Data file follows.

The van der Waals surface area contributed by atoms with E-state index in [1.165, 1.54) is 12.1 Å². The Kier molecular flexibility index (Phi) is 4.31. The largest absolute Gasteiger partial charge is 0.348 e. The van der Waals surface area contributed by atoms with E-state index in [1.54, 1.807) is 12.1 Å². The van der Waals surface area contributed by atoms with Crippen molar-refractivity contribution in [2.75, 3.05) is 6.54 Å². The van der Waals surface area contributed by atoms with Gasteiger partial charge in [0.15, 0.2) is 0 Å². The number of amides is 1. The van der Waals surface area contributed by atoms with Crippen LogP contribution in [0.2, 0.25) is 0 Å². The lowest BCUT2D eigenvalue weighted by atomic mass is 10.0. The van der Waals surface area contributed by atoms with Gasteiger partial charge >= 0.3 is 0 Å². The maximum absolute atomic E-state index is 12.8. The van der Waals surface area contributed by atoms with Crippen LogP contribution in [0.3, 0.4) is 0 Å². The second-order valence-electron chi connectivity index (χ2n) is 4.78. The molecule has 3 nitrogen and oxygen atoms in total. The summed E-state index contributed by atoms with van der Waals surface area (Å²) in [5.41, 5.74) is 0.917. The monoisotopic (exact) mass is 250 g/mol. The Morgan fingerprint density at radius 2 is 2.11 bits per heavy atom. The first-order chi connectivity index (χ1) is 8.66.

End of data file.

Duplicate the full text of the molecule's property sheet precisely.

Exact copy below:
The van der Waals surface area contributed by atoms with E-state index in [1.165, 1.54) is 12.1 Å². The Kier molecular flexibility index (Phi) is 4.31. The largest absolute Gasteiger partial charge is 0.348 e. The van der Waals surface area contributed by atoms with E-state index in [1.54, 1.807) is 12.1 Å². The van der Waals surface area contributed by atoms with Crippen molar-refractivity contribution in [2.75, 3.05) is 6.54 Å². The van der Waals surface area contributed by atoms with Gasteiger partial charge in [0.15, 0.2) is 0 Å². The number of amides is 1. The van der Waals surface area contributed by atoms with Crippen LogP contribution in [0.2, 0.25) is 0 Å². The lowest BCUT2D eigenvalue weighted by atomic mass is 10.0. The van der Waals surface area contributed by atoms with Gasteiger partial charge >= 0.3 is 0 Å². The maximum absolute atomic E-state index is 12.8. The van der Waals surface area contributed by atoms with Crippen LogP contribution in [0.3, 0.4) is 0 Å². The second-order valence-electron chi connectivity index (χ2n) is 4.78. The molecule has 3 nitrogen and oxygen atoms in total. The summed E-state index contributed by atoms with van der Waals surface area (Å²) in [5.41, 5.74) is 0.917. The monoisotopic (exact) mass is 250 g/mol. The Morgan fingerprint density at radius 2 is 2.11 bits per heavy atom. The first-order chi connectivity index (χ1) is 8.66.